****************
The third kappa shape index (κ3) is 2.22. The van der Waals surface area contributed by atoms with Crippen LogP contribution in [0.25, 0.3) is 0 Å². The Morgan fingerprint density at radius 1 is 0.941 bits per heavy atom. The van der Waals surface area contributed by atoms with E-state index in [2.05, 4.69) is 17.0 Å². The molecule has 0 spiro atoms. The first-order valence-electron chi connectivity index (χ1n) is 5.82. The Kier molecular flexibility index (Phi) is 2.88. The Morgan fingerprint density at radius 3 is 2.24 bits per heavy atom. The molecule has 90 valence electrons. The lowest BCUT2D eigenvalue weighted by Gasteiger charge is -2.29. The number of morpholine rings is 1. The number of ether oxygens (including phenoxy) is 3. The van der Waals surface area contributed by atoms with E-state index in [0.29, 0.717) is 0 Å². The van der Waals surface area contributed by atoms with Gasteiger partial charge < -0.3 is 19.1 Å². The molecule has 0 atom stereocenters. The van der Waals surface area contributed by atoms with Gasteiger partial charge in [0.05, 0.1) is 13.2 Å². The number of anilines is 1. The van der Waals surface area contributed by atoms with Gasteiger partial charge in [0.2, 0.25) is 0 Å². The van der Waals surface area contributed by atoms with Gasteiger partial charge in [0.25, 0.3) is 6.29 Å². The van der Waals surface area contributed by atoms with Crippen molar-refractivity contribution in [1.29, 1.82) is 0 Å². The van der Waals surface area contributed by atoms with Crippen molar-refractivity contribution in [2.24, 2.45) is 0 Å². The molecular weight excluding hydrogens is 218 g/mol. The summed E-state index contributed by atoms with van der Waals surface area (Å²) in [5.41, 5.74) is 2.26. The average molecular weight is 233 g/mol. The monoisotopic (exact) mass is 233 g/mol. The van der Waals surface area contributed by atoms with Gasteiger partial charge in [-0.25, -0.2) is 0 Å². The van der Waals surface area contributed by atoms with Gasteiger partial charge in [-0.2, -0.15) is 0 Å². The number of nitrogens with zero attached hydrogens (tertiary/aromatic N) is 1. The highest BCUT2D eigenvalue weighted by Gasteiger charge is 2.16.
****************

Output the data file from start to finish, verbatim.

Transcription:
The third kappa shape index (κ3) is 2.22. The van der Waals surface area contributed by atoms with Crippen LogP contribution in [0.25, 0.3) is 0 Å². The Morgan fingerprint density at radius 1 is 0.941 bits per heavy atom. The van der Waals surface area contributed by atoms with E-state index in [2.05, 4.69) is 17.0 Å². The molecule has 0 spiro atoms. The first-order valence-electron chi connectivity index (χ1n) is 5.82. The Kier molecular flexibility index (Phi) is 2.88. The Morgan fingerprint density at radius 3 is 2.24 bits per heavy atom. The molecule has 90 valence electrons. The lowest BCUT2D eigenvalue weighted by Gasteiger charge is -2.29. The number of morpholine rings is 1. The number of ether oxygens (including phenoxy) is 3. The van der Waals surface area contributed by atoms with E-state index in [0.29, 0.717) is 0 Å². The van der Waals surface area contributed by atoms with Gasteiger partial charge < -0.3 is 19.1 Å². The molecule has 0 atom stereocenters. The van der Waals surface area contributed by atoms with Gasteiger partial charge in [0.05, 0.1) is 13.2 Å². The number of anilines is 1. The van der Waals surface area contributed by atoms with Gasteiger partial charge in [0.2, 0.25) is 0 Å². The van der Waals surface area contributed by atoms with Gasteiger partial charge in [0.25, 0.3) is 6.29 Å². The van der Waals surface area contributed by atoms with Crippen molar-refractivity contribution in [1.29, 1.82) is 0 Å². The van der Waals surface area contributed by atoms with Crippen molar-refractivity contribution in [2.24, 2.45) is 0 Å². The molecular weight excluding hydrogens is 218 g/mol. The summed E-state index contributed by atoms with van der Waals surface area (Å²) in [5.41, 5.74) is 2.26. The average molecular weight is 233 g/mol. The monoisotopic (exact) mass is 233 g/mol. The van der Waals surface area contributed by atoms with Gasteiger partial charge in [-0.25, -0.2) is 0 Å². The van der Waals surface area contributed by atoms with Gasteiger partial charge in [-0.2, -0.15) is 0 Å². The number of nitrogens with zero attached hydrogens (tertiary/aromatic N) is 1. The highest BCUT2D eigenvalue weighted by Gasteiger charge is 2.16.